Thank you for joining in this fight valiant warrior. Let me know if you would like to be more fully trained in prayer.  


Wednesday, November 11, 2015

Reflections on Time in the U.S. Army

My Story...Randy Huddleston

Today is Veteran’s Day 2015.  I thought I would tell my story.  In September of 1972 I entered the U.S. Army.  Basic training was at Fort Leonard Wood, Missouri and Advanced training at Fort Sill, Oklahoma.  These were the days of the Viet Nam War.  It was winding down, but all of our training was geared for that jungle warfare in Southeast Asia.  Because of the news reports we had seen for years it seemed likely many of us would go, but not come back.  It wasn’t a fear.  No one ran.  It was just there hanging in the air.  

Jesus had become more and more real to me during my first year at Northeastern.  Digging into the Scriptures and discovering more about Him was thrilling.  A couple of guys at school were guiding me in the Bible and in how to talk to other people about Christ.  We were going around campus and door to door talking to people about Jesus.  A big event took place between the time school let out in May and I went to Basic in September it was called Explo ’72.  A gathering in Dallas of thousands of Christians getting trained in Bible basics and in evangelism.  Bill Bright and Campus Crusade for Christ sponsored the event.  If you see the movie Woodlawn you will get an idea of what was going on at the time.  Getting even more encouraged to make Christ known I did what I could around Chouteau, and then the time came to go to the Army.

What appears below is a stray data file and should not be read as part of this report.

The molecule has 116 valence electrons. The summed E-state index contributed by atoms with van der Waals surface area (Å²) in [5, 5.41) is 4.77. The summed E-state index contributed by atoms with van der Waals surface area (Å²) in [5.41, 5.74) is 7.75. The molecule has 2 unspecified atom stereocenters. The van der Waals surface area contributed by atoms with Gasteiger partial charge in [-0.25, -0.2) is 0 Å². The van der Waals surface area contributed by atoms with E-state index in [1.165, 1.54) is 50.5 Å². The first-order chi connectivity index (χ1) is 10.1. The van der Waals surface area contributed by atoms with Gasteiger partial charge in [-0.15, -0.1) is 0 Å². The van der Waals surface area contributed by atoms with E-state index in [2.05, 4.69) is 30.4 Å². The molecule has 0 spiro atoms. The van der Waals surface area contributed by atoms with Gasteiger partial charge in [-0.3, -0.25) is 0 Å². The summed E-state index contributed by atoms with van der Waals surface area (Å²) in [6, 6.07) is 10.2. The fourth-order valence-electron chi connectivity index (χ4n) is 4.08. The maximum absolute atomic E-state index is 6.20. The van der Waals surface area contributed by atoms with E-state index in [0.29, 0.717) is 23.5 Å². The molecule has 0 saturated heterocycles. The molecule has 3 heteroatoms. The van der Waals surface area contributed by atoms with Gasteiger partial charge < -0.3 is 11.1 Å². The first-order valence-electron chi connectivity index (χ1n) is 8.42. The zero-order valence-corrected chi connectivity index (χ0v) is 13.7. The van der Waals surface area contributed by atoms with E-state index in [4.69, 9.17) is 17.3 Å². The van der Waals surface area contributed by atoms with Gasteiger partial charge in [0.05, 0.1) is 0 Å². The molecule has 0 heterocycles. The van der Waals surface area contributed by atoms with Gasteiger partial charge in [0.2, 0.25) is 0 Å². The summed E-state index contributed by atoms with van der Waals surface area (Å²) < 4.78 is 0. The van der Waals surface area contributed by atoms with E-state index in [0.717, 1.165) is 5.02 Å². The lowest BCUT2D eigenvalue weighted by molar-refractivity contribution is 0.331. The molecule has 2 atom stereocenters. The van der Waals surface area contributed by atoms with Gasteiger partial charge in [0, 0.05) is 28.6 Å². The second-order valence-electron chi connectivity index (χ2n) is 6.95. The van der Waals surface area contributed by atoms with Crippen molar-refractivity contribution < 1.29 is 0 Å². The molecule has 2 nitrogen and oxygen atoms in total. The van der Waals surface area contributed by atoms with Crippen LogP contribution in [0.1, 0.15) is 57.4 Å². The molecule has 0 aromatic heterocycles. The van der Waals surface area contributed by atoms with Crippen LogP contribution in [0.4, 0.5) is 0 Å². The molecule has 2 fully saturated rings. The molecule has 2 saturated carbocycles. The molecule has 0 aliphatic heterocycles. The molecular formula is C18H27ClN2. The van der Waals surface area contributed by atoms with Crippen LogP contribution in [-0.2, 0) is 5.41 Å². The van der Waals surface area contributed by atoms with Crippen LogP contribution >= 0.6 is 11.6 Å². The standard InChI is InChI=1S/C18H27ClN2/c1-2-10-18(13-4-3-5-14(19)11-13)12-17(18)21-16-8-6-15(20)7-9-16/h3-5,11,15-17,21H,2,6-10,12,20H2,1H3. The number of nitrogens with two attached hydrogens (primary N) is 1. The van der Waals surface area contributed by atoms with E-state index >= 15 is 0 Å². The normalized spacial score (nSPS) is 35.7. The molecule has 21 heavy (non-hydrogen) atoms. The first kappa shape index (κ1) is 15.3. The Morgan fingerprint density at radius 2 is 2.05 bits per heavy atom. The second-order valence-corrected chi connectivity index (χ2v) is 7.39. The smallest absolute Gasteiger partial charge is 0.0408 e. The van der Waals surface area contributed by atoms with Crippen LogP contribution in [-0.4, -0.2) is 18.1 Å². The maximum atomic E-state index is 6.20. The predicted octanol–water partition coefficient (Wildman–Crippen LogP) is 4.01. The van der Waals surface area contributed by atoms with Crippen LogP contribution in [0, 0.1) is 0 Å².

A few weeks into Basic I had a weekend break and got to make a trip home.  That was such a welcome break.  While there I picked up my New Schofield Reference Bible.  Back at the barracks I would take out my Bible and talk about the Lord.  Guys were interested.  I think the uncertainty of what we were facing made things very real.  If we had any time in the evening after chow a few would gather from time to time and we would open the book and talk of the things of the Lord.  That continued into our Advanced training at Fort Sill.  Some came to the Lord during those days.